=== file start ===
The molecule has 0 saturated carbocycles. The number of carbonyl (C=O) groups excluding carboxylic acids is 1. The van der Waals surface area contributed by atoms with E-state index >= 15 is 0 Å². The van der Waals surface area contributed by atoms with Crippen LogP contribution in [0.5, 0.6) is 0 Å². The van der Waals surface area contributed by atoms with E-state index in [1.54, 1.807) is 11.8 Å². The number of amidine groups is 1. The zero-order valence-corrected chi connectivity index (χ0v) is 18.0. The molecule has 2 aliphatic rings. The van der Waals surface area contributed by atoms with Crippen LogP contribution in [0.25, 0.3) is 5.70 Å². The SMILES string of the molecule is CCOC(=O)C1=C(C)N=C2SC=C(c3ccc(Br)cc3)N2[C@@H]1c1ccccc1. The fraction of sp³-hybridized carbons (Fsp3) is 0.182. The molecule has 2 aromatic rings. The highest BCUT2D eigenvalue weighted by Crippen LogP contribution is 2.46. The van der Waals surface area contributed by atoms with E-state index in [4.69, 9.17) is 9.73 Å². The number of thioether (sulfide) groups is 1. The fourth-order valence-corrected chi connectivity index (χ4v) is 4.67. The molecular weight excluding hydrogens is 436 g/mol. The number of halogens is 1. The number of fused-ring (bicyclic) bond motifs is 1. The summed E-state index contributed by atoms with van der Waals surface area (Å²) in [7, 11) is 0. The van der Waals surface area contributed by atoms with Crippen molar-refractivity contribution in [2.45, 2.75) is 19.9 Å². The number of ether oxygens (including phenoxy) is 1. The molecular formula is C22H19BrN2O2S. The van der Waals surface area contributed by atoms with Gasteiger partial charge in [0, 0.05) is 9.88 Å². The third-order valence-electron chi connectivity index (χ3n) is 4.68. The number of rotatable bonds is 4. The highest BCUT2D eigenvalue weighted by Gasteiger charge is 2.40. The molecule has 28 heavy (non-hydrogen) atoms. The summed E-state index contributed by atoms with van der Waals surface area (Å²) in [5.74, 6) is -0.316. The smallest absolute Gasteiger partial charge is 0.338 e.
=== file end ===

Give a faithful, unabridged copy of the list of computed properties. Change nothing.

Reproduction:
The molecule has 0 saturated carbocycles. The number of carbonyl (C=O) groups excluding carboxylic acids is 1. The van der Waals surface area contributed by atoms with E-state index >= 15 is 0 Å². The van der Waals surface area contributed by atoms with Crippen LogP contribution in [0.5, 0.6) is 0 Å². The van der Waals surface area contributed by atoms with E-state index in [1.54, 1.807) is 11.8 Å². The number of amidine groups is 1. The zero-order valence-corrected chi connectivity index (χ0v) is 18.0. The molecule has 2 aliphatic rings. The van der Waals surface area contributed by atoms with Crippen LogP contribution in [0.25, 0.3) is 5.70 Å². The SMILES string of the molecule is CCOC(=O)C1=C(C)N=C2SC=C(c3ccc(Br)cc3)N2[C@@H]1c1ccccc1. The fraction of sp³-hybridized carbons (Fsp3) is 0.182. The molecule has 2 aromatic rings. The highest BCUT2D eigenvalue weighted by Crippen LogP contribution is 2.46. The van der Waals surface area contributed by atoms with E-state index in [4.69, 9.17) is 9.73 Å². The number of thioether (sulfide) groups is 1. The fourth-order valence-corrected chi connectivity index (χ4v) is 4.67. The molecular weight excluding hydrogens is 436 g/mol. The number of halogens is 1. The number of fused-ring (bicyclic) bond motifs is 1. The summed E-state index contributed by atoms with van der Waals surface area (Å²) in [7, 11) is 0. The van der Waals surface area contributed by atoms with Crippen molar-refractivity contribution in [2.45, 2.75) is 19.9 Å². The number of ether oxygens (including phenoxy) is 1. The molecular formula is C22H19BrN2O2S. The van der Waals surface area contributed by atoms with Gasteiger partial charge in [0, 0.05) is 9.88 Å². The third-order valence-electron chi connectivity index (χ3n) is 4.68. The number of rotatable bonds is 4. The highest BCUT2D eigenvalue weighted by Gasteiger charge is 2.40. The molecule has 28 heavy (non-hydrogen) atoms. The summed E-state index contributed by atoms with van der Waals surface area (Å²) in [5.74, 6) is -0.316. The smallest absolute Gasteiger partial charge is 0.338 e.